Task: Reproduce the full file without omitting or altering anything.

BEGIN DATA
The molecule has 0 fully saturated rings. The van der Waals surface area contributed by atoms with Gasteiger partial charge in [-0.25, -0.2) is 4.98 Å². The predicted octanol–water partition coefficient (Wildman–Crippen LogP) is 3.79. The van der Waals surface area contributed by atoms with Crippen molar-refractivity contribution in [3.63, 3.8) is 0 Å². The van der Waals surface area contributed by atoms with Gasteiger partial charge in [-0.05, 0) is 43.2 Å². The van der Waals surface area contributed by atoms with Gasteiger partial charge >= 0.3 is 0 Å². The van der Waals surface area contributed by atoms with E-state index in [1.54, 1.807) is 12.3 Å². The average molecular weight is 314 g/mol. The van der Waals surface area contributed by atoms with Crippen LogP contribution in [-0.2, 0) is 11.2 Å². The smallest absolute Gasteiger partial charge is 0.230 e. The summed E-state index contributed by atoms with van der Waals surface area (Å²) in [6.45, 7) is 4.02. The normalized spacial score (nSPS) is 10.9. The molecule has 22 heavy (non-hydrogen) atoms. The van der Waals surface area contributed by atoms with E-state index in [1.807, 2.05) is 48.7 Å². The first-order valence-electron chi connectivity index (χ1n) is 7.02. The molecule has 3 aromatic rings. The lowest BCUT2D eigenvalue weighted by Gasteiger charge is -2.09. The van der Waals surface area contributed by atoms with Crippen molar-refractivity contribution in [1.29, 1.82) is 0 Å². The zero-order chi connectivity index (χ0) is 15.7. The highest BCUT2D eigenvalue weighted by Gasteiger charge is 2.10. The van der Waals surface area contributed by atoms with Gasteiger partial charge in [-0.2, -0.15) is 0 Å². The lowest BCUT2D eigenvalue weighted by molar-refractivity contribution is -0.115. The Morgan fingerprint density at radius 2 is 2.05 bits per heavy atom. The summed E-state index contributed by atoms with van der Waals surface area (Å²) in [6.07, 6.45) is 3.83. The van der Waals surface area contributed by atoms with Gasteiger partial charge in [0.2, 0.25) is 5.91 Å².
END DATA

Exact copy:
The molecule has 0 fully saturated rings. The van der Waals surface area contributed by atoms with Gasteiger partial charge in [-0.25, -0.2) is 4.98 Å². The predicted octanol–water partition coefficient (Wildman–Crippen LogP) is 3.79. The van der Waals surface area contributed by atoms with Crippen molar-refractivity contribution in [3.63, 3.8) is 0 Å². The van der Waals surface area contributed by atoms with Gasteiger partial charge in [-0.05, 0) is 43.2 Å². The van der Waals surface area contributed by atoms with Gasteiger partial charge >= 0.3 is 0 Å². The van der Waals surface area contributed by atoms with E-state index in [1.54, 1.807) is 12.3 Å². The average molecular weight is 314 g/mol. The van der Waals surface area contributed by atoms with Crippen LogP contribution in [-0.2, 0) is 11.2 Å². The smallest absolute Gasteiger partial charge is 0.230 e. The summed E-state index contributed by atoms with van der Waals surface area (Å²) in [6.45, 7) is 4.02. The normalized spacial score (nSPS) is 10.9. The molecule has 22 heavy (non-hydrogen) atoms. The van der Waals surface area contributed by atoms with E-state index in [1.807, 2.05) is 48.7 Å². The first-order valence-electron chi connectivity index (χ1n) is 7.02. The molecule has 3 aromatic rings. The lowest BCUT2D eigenvalue weighted by Gasteiger charge is -2.09. The van der Waals surface area contributed by atoms with Crippen molar-refractivity contribution in [1.29, 1.82) is 0 Å². The zero-order chi connectivity index (χ0) is 15.7. The highest BCUT2D eigenvalue weighted by Gasteiger charge is 2.10. The van der Waals surface area contributed by atoms with Gasteiger partial charge in [-0.2, -0.15) is 0 Å². The lowest BCUT2D eigenvalue weighted by molar-refractivity contribution is -0.115. The Morgan fingerprint density at radius 2 is 2.05 bits per heavy atom. The summed E-state index contributed by atoms with van der Waals surface area (Å²) in [6.07, 6.45) is 3.83. The van der Waals surface area contributed by atoms with Gasteiger partial charge in [0.2, 0.25) is 5.91 Å².